Thus an unheard of budget surplus together with major new Treasury buyers indicated that the asset basis for large-volume transactions in the US was going to contract sharply, putting pressure on top tier banks and bank-like entities to find the next best alternative, and fast. These were . . . securitized GSE instruments. Which as slightly less favorable assets carried slightly more charming rates. It was this experience which in many ways set the feet of large US financials on the slippery slope of asset backed security speculation. Thus an event structurally possible within the US financial system, but of very low probability (hadn't happened since your grandfather was younger than your children are now, and wasn't intended to happen at all), refocused major capital flows at the top of the system. With disastrous near term results as we now see. That the budget surplus appears to have been largely generated by capital gains thrown off by the dot.com equities bubble, and so not sustainable not to say illusory, is secondary since the effect of the surplus on the system as a whole was real at the time.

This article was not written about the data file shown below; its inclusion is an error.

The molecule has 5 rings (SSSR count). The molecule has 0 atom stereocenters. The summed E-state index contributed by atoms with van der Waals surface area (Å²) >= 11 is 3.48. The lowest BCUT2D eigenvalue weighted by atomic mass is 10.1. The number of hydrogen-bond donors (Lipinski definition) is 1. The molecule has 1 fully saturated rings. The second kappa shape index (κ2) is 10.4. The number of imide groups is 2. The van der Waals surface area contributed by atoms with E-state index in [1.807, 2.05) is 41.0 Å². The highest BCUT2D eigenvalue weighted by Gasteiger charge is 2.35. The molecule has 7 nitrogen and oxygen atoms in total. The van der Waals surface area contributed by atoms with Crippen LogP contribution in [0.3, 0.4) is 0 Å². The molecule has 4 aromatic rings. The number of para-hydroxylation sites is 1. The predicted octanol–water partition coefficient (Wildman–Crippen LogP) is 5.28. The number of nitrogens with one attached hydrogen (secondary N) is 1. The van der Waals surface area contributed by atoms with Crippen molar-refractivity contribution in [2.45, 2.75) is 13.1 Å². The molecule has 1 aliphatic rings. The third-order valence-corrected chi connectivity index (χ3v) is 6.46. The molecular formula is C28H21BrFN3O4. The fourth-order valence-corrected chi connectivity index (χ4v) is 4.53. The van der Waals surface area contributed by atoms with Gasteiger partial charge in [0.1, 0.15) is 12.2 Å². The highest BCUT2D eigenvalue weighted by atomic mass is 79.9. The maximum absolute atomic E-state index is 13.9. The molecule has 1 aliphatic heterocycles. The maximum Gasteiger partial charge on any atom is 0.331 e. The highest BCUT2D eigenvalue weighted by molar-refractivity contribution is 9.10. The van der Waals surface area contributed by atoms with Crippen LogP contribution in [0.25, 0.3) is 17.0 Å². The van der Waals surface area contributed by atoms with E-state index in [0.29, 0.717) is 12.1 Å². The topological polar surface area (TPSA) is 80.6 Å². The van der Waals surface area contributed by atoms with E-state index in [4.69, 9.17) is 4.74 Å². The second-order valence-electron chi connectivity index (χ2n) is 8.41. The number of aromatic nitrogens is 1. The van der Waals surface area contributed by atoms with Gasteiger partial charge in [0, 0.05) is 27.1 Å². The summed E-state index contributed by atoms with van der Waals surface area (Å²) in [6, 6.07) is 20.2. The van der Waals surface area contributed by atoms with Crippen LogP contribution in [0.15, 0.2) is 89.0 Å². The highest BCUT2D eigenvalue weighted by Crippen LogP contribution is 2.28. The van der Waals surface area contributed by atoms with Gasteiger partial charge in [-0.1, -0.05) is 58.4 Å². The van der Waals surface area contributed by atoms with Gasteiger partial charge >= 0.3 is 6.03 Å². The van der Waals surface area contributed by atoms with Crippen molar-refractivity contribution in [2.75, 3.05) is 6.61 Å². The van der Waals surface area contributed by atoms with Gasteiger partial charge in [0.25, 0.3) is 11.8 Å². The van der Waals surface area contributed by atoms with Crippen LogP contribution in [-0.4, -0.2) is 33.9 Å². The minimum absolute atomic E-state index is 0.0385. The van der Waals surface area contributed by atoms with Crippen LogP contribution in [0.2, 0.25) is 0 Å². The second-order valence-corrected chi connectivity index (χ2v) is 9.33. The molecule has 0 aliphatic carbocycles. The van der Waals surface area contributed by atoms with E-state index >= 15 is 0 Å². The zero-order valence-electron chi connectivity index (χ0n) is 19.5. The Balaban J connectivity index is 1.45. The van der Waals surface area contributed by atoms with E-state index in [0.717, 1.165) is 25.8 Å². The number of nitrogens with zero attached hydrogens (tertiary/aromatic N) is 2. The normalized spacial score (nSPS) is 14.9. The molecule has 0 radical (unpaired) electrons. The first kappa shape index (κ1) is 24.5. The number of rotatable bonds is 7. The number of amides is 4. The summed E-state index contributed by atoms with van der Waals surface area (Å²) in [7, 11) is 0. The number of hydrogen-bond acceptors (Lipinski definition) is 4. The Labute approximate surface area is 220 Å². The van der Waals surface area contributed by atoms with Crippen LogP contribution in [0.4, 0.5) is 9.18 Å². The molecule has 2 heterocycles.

This is one aspect of financial crisis that has not been much remarked upon. If there is scarcity, the price will rise and the financial system will seek to provide an alternative or substitute.